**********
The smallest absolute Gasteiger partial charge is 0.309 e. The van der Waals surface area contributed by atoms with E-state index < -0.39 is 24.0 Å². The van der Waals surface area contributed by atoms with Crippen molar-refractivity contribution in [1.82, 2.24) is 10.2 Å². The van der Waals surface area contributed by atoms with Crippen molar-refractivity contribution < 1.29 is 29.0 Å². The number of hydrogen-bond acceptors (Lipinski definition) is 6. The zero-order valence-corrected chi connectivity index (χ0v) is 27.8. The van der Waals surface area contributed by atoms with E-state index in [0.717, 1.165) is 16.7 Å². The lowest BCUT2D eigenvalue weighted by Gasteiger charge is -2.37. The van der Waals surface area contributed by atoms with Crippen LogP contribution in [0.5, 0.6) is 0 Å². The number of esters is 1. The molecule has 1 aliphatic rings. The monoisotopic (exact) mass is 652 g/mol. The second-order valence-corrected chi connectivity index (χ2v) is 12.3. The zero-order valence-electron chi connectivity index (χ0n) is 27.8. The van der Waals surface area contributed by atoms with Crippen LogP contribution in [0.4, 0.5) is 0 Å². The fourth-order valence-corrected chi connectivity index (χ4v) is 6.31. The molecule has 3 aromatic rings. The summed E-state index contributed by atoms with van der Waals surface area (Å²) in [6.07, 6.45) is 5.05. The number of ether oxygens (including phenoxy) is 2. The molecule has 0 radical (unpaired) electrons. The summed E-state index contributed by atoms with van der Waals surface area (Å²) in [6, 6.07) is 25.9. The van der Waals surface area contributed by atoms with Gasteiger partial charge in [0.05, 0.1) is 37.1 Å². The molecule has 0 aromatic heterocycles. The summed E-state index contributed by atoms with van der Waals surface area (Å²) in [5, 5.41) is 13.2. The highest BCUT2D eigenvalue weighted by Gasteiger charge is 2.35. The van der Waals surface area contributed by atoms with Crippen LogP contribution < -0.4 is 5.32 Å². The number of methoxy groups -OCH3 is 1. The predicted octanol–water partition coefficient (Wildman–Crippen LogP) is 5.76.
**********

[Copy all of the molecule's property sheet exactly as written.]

The smallest absolute Gasteiger partial charge is 0.309 e. The van der Waals surface area contributed by atoms with E-state index < -0.39 is 24.0 Å². The van der Waals surface area contributed by atoms with Crippen molar-refractivity contribution in [1.82, 2.24) is 10.2 Å². The van der Waals surface area contributed by atoms with Crippen molar-refractivity contribution < 1.29 is 29.0 Å². The number of hydrogen-bond acceptors (Lipinski definition) is 6. The zero-order valence-corrected chi connectivity index (χ0v) is 27.8. The van der Waals surface area contributed by atoms with E-state index in [0.717, 1.165) is 16.7 Å². The lowest BCUT2D eigenvalue weighted by Gasteiger charge is -2.37. The van der Waals surface area contributed by atoms with Crippen LogP contribution in [0.5, 0.6) is 0 Å². The number of esters is 1. The molecule has 1 aliphatic rings. The monoisotopic (exact) mass is 652 g/mol. The second-order valence-corrected chi connectivity index (χ2v) is 12.3. The zero-order valence-electron chi connectivity index (χ0n) is 27.8. The van der Waals surface area contributed by atoms with Crippen LogP contribution in [0.4, 0.5) is 0 Å². The fourth-order valence-corrected chi connectivity index (χ4v) is 6.31. The molecule has 3 aromatic rings. The summed E-state index contributed by atoms with van der Waals surface area (Å²) in [6.07, 6.45) is 5.05. The number of ether oxygens (including phenoxy) is 2. The molecule has 0 radical (unpaired) electrons. The summed E-state index contributed by atoms with van der Waals surface area (Å²) in [6, 6.07) is 25.9. The van der Waals surface area contributed by atoms with Gasteiger partial charge in [0.05, 0.1) is 37.1 Å². The molecule has 0 aromatic heterocycles. The summed E-state index contributed by atoms with van der Waals surface area (Å²) in [5, 5.41) is 13.2. The highest BCUT2D eigenvalue weighted by Gasteiger charge is 2.35. The van der Waals surface area contributed by atoms with Crippen LogP contribution < -0.4 is 5.32 Å². The number of methoxy groups -OCH3 is 1. The predicted octanol–water partition coefficient (Wildman–Crippen LogP) is 5.76.